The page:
Nathan Myhrvold nails the new terror paradigm in the introduction to his latest paper:
The novelty of our present situation is that modern technology can provide small groups of people with much greater lethality than ever before. We now have to worry that private parties might gain access to weapons that are as destructive as—or possibly even more destructive than—those held by any nation-state. A handful of people, perhaps even a single individual, now have the ability to kill millions or even billions. Indeed, it is perfectly feasible, from a technological standpoint, to kill every man, woman, and child on earth. The gravity of the situation is so extreme that getting the concept across without seeming silly or alarmist is challenging. Just thinking about the subject with any degree of seriousness numbs the mind.
An ex-technology officer for Microsoft, Myhrvold doesn't work in security per se, but he understands the potential threats and how we're missing them as well as anyone.
The paper — "Strategic Terrorism: A Call to Action." — is summed up best by Shane Harris of Foreign Policy , who writes, " Myhrvold to Washington: National security … you're doin' it wrong."
Myhrvold wonders openly why Washington is so focused on "tactical" terror attacks — bus bombs, for example — rather than "strategic," larger-scale terror attacks.
Throughout the paper Myhrvold concentrates on lone-wolf or militant use of the big three WMDs — nuke, chem, and bio — noting that advances in technology make them increasingly affordable, transferable, and executable.
His most impassioned argument comes for bio — small pox, or even worse, fungal spores like anthrax, which he calls easily producible and easy to deploy.
Harris distills the argument, writing:
The core of his argument is easy enough to understand, and probably true: The United States is more focused on stopping a guy who blows up an airplane and kills 300 people than on a guy who intentionally spreads smallpox and kills 300,000.
It's not like this enormous, massively expensive, and invasive Signals Intelligence infrastructure has been particularly effective in stopping tactical threats like a terrorist who gets on a plane with a bomb in his underwear.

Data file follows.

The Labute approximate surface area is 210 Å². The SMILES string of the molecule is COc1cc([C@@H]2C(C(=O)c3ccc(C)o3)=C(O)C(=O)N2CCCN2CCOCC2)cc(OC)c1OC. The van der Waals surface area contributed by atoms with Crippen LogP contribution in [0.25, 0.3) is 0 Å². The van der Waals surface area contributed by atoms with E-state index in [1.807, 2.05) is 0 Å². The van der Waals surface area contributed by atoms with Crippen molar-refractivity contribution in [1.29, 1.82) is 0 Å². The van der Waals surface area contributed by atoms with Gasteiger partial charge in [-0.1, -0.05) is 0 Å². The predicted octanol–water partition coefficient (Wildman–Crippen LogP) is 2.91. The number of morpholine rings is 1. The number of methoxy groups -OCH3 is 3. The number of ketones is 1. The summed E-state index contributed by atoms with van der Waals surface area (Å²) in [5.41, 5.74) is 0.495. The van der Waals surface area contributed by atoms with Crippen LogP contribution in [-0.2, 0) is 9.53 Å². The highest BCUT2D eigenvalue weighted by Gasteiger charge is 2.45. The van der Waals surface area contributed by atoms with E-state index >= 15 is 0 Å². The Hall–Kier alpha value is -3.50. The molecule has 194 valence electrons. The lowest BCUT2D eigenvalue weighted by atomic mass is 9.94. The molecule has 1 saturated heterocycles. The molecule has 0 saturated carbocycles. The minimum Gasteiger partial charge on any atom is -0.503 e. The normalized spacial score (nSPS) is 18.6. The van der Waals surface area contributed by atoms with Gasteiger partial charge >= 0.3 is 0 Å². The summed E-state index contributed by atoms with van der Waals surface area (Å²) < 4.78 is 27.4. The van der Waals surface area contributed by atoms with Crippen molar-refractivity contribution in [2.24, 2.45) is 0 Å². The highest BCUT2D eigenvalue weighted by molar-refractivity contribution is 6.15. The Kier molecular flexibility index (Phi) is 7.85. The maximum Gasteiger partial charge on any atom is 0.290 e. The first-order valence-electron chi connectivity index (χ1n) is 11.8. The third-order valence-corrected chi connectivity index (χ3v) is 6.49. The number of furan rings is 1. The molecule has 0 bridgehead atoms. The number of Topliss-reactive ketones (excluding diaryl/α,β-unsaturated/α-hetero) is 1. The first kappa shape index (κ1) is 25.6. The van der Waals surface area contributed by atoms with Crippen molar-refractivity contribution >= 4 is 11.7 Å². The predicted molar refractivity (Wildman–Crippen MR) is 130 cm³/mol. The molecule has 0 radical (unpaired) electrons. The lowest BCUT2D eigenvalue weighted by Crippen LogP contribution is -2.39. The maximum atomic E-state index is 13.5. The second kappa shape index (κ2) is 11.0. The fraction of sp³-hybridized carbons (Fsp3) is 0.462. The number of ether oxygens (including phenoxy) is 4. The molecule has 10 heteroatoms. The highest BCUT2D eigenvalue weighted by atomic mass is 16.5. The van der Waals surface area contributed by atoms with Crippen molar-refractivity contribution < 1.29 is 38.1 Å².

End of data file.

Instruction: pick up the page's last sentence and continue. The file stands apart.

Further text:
Though it goes unmentioned in the paper, there is also the issue of cyber attacks; Richard Lourie of The Moscow Times wrote last year, "information technology is the stone in the sling, the cheap weapon that can bring down a Goliath."
“Our country will, for example, at some point, face a major cyber event that will have a serious effect on our lives, our economy, and the everyday functioning of our society,” former Homeland Security chief Janet Napolitano said as she left her post, Aug. 27.
Just this year though, at the BlackHat hacker conference, NSA Chief Keith Alexander told listeners , "We're looking for the terrorist among us."
Still, even the NSA seems to be missing the big picture. Joshua Foust, former intelligence analyst turned freelance reporter, told Business Insider that tactical terrorism seems to be the NSA's major concern, aside from state espionage.
"Why weren't they talking about securing infrastructure defenses for people to protect themselves against hackers?" Foust asked.
Myhrvold at the very least alluded to the capability, writing, " determined men with disposable cell phones, laptops, and access to Third World Internet cafés can defeat our nation’s multi-hundred-billion-dollar investment in space-based surveillance."
Analysts sum these forms of WMD attacks up as pretty much 'high yield, low probability,' and pay little mind to them, Myhrvold contends.
N o matter the weapon of choice, the old techie gives a stark warning in the end about "high yield attacks":
With luck, we will detect it in time to prevent a major disaster, but a more likely scenario is that a strategic-terror attack in the next decade or so will kill between 100,000 and one million Americans. Then we will surely get serious about strategic terrorism. Or we could start now.
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